A Look At The IRSs Additional Proposed Split-Dollar Regulations
By Mark A. Teitelbaum
On May 8, 2003, the Treasury and Internal Revenue Service issued additional proposed regulations relating to split dollar. These proposed regulations amend the 2002 proposed regulations. Their primary focus is the taxation of equity split-dollar arrangements–where the cash value of a policy accrues to someone other than the premium payor.
In the preamble, the IRS states that other taxation issues will be covered in the final version of the regulations. Nevertheless, the scope of these regulations can be expansive. As with the 2002 proposed regulations, these new guidelines primarily apply to arrangements entered into after their effective date. They will, however, also apply to those arrangements that are substantially modified after these new regulations are finalized.
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Taxation Of Benefits. In keeping with earlier IRS publications, these new proposed regulations attempt to tax all benefits (economic or otherwise) that are received by the insured under a split-dollar program.
First, in all split-dollar cases the value of the death benefit protection provided must be calculated. While the IRS does not state the rate that must be used to calculate this benefit, it is expected that this would be a standard rate per thousand of death benefit available to the insured under a split-dollar program.
Under these proposed regulations, the death benefit calculation is based on the average death benefit available during the course of the year, although the IRS provides no guidance as to how to calculate the average benefit (e.g., monthly, daily, etc).
Beyond that basic aspect, clients must take into account all other benefits received from the life insurance contract. This would include benefits, rights and features in a contract, such as dividends, paid-up additions, etc. More substantially, it would include the cash value increases accruing to the non-owner of the contract under an equity arrangement.
Under the new proposed regulations the increase in cash value would be calculated based on the increased stake the non-owner has in the pure cash value, over their stake from the prior year. This would be done without regard to surrender charges or other items that might reduce the cash value increase, such as loans. However, the non-owner can reduce the death benefit amount, used in the calculation, to adjust for the cash value equity that they constructively own.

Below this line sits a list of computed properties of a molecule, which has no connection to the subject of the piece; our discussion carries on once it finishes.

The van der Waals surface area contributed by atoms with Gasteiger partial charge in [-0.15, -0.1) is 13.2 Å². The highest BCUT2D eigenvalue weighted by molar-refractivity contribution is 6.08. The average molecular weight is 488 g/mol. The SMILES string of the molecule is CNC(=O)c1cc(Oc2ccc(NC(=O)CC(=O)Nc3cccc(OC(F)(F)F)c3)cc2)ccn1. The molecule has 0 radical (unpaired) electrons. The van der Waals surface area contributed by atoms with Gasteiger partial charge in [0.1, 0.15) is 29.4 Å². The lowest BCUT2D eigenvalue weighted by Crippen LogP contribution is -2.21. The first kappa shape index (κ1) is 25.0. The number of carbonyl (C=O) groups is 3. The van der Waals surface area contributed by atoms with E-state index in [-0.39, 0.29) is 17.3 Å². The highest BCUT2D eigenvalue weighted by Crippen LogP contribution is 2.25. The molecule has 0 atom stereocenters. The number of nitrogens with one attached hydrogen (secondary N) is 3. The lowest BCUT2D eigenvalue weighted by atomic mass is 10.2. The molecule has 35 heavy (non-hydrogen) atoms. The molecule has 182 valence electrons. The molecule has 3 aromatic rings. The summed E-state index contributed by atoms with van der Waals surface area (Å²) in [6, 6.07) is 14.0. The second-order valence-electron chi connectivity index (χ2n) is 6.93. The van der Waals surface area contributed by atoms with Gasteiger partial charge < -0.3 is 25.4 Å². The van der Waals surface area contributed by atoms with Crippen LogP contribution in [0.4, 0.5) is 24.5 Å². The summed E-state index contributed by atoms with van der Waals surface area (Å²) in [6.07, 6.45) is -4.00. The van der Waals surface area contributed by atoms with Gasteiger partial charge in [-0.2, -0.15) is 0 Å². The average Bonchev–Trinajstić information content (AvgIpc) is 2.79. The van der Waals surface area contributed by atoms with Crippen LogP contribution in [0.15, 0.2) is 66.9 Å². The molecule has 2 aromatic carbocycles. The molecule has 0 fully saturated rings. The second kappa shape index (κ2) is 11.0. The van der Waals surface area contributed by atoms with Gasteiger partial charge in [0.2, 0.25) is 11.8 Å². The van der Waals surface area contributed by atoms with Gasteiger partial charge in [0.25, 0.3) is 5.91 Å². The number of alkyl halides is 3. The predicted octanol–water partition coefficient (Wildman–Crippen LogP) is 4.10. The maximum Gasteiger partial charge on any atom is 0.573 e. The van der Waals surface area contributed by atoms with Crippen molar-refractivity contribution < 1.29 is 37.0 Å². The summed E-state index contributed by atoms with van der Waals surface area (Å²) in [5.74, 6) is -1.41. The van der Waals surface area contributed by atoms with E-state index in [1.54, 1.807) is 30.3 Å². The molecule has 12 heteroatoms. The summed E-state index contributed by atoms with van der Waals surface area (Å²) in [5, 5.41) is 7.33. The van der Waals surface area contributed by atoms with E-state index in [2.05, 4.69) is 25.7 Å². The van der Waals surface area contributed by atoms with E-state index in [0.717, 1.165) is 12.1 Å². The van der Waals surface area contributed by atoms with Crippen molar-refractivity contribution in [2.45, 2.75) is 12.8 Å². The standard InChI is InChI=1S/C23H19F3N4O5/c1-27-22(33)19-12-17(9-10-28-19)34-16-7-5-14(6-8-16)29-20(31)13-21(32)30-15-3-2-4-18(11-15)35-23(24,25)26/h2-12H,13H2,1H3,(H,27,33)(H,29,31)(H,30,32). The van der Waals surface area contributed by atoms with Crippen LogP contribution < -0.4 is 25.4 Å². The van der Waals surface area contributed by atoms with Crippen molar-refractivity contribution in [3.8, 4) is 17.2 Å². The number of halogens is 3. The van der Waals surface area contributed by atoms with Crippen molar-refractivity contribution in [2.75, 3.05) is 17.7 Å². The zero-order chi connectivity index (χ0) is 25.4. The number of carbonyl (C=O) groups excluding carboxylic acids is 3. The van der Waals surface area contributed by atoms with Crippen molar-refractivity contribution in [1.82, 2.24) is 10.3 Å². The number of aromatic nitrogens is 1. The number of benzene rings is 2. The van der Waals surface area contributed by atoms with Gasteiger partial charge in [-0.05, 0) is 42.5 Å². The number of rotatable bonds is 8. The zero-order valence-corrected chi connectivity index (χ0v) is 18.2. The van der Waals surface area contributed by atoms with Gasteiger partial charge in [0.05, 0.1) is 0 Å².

There are also other potential taxes associated with equity split dollar. As with equity split-dollar arrangements prior to these proposed regulations, in a gift situation there may be gifts associated with the split-dollar program. Under these proposed regulations the gifts will include the equity increases.
Additionally, the IRS has raised the possibility of FICA and other employment taxes associated with all benefits associated with the split-dollar programs. For years it has been an open issue whether or not the economic benefit associated with split dollar is subject to employment taxes. Based on wording in these proposed regulations, it appears that the IRS clearly believes this to be the case. But in most cases this will not be a significant issue as split dollar typically is offered only to those above the FICA wage base.
Issues and Surprises in the Proposed Regulations. In addition to the ability to build a split-dollar basis through the economic benefit recognition, there are some clarifications and surprises in these proposed regulations. Also, some omissions from earlier guidelines remain unanswered by these 2003 proposed regulations.
Certainly the greatest surprise is that these proposed regulations only focus on equity split dollar under the economic benefit approach. While this would appear to be limited in its scope, it could trap unwary clients who amend their arrangements after the date of the final regulations.
By issuing these regulations with a focus on equity arrangement, a key question is: How will the IRS treat the taxation of non-equity arrangements?
One of the surprises, or lack of surprises, is any statement related to what the IRS calls “the life insurance premium factor.” This is the economic benefit rate, or what has been commonly, and mistakenly, referred to as the P.S. 58 rate. Presumably, for now, this is Table 2001, the revised rates the IRS initially introduced in Notice 2001-10 or alternate insurer rates under the stricter guidelines first detailed in Notice 2002-8. In the 2003 proposed regulation, the IRS goes on to refer to this as the rate “permitted in guidance published in the Internal Revenue Bulletin”